flowers smell wonderful in the fall.
I've only seen reddish fruits (in January) on the nursery types. There
are several types, and I don't know if all are invasive or not.



On Jul 2, 2:37 pm, ncstockguy wrote:
Would appreciate if some of the tree/shrub experts here would help
with identifying these small trees that have come up in a wooded area
in the back of our yard. We have seen these further back in the
woods, they don't seem to get real large, but they are trees.
These are currently about 6 feet tall, grey-brown smooth bark with a
sort of leathery green leaves.
I am going to take some of them out, but depending on what they are I
may keep one or two, or transplant them. They are deciduous.
Three photos here. Thanks

http://s9.photobucket.com/albums/a84...=view&current=...

http://s9.photobucket.com/albums/a84...=view&current=...

http://s9.photobucket.com/albums/a84...=view&current=...



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Old 03-07-2007, 11:53 PM posted to triangle.gardens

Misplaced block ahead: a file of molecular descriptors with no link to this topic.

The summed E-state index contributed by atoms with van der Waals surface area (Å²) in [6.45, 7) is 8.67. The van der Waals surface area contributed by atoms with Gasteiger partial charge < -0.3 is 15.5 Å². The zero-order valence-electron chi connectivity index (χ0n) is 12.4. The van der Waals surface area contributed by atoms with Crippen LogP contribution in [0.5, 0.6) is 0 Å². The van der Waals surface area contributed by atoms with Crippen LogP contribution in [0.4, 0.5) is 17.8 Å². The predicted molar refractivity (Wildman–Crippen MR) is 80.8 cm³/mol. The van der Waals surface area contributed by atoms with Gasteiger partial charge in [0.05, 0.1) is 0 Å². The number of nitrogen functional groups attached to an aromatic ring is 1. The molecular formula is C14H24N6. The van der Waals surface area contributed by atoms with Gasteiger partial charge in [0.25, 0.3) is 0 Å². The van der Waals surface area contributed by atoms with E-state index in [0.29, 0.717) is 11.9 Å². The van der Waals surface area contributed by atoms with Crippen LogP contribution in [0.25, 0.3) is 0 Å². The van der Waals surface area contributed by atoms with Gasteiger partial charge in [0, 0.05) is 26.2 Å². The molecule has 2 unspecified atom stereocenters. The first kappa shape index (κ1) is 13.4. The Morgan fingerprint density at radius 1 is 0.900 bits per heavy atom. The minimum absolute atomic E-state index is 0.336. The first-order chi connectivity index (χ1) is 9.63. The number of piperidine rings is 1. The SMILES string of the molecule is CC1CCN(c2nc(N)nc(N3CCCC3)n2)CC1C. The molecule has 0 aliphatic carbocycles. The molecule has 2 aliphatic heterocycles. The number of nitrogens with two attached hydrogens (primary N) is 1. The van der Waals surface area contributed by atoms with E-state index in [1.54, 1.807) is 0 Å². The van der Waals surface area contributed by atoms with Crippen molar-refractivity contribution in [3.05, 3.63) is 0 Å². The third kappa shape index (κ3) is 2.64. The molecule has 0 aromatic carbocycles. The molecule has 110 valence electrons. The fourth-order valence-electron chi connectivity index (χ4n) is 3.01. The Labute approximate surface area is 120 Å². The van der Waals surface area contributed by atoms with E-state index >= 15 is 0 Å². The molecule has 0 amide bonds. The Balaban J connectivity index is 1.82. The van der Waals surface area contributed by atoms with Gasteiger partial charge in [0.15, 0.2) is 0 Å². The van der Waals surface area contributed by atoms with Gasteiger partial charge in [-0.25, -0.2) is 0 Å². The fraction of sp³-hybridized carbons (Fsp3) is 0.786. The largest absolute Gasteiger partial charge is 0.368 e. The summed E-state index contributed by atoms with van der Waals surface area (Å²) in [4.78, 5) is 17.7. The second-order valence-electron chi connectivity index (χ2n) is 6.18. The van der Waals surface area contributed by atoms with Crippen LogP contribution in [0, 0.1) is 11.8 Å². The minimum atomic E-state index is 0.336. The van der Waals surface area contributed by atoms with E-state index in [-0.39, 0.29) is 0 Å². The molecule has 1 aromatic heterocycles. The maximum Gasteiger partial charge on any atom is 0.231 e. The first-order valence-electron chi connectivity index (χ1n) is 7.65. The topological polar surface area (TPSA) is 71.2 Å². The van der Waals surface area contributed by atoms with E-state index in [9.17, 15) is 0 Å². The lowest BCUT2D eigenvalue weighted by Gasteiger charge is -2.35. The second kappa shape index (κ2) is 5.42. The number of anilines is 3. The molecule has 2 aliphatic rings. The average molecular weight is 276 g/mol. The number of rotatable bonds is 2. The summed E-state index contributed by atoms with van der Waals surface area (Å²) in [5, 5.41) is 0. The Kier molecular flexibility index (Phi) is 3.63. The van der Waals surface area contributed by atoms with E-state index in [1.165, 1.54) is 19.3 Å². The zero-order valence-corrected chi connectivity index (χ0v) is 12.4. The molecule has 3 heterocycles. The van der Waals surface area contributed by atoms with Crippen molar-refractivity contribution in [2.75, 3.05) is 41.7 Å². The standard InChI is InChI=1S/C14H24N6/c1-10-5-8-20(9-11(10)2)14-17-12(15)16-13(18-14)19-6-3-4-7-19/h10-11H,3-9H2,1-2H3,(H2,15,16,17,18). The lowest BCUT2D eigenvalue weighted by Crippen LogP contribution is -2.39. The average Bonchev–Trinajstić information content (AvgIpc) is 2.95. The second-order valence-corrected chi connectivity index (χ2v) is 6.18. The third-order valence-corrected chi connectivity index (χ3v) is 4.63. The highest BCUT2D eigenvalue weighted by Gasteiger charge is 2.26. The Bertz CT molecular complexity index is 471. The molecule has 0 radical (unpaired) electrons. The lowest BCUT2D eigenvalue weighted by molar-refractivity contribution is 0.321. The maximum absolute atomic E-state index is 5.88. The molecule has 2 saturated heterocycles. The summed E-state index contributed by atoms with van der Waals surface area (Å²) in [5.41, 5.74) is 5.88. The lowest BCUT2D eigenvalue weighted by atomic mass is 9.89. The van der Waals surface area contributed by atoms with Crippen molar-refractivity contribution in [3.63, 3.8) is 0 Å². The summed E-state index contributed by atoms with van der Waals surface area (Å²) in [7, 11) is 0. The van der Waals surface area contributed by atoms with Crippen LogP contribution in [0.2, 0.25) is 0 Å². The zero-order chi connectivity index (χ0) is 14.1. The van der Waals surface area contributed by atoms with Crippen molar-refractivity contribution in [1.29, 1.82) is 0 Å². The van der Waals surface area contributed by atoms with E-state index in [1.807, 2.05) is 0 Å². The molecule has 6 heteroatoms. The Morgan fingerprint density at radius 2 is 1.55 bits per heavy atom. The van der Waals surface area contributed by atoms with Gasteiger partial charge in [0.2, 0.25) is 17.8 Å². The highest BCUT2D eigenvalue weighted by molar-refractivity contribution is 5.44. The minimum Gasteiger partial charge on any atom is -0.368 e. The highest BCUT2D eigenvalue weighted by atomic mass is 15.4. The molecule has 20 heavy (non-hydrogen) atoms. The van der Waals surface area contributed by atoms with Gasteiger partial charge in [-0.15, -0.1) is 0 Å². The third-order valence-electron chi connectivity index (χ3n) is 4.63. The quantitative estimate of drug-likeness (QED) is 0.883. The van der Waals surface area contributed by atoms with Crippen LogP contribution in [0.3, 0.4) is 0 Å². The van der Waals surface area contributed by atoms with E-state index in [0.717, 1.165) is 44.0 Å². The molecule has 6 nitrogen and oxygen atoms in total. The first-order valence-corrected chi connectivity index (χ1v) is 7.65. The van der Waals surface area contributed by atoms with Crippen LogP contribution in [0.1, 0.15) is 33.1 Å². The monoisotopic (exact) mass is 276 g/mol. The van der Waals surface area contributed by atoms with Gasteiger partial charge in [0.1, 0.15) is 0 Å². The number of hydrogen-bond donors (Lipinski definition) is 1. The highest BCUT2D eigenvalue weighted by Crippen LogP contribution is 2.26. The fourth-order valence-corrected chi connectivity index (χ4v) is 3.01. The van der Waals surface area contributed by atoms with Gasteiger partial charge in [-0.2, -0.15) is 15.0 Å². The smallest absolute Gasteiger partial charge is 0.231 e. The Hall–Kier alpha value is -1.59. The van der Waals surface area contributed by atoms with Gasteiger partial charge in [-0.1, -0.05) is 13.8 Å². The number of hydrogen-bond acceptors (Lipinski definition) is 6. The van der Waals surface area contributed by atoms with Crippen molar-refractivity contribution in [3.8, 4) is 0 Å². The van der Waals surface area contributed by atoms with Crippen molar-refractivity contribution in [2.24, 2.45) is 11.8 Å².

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Posts: 63
Default small trees to identify

Thanks, it look a lot like Autumn Olive. I'll research it some more
then do what needs doing....


On Jul 2, 5:43 pm, Steve wrote:
In article . com,

ncstockguy wrote:
Would appreciate if some of the tree/shrub experts here would help
with identifying these small trees that have come up in a wooded area
in the back of our yard.


It looks like Autumn Olive (Elaeagnus umbellata), also called
Silverberry. It is an invasive species and very difficult to get rid
of. You cut it back and it will just send up more shoots. The seeds get
spread by birds. It will grow up in to a thick, inpenetrable thicket.

Here are some more photos for comparison:

http://www.invasive.org/search/actio...0umbellata&Sta...

(although the berries I've seen are more of a dark purple / black, not
the reddish shown in a couple of these photos).

--
Steve




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Old 05-07-2007, 05:00 PM posted to triangle.gardens
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Posts: 10
Default small trees to identify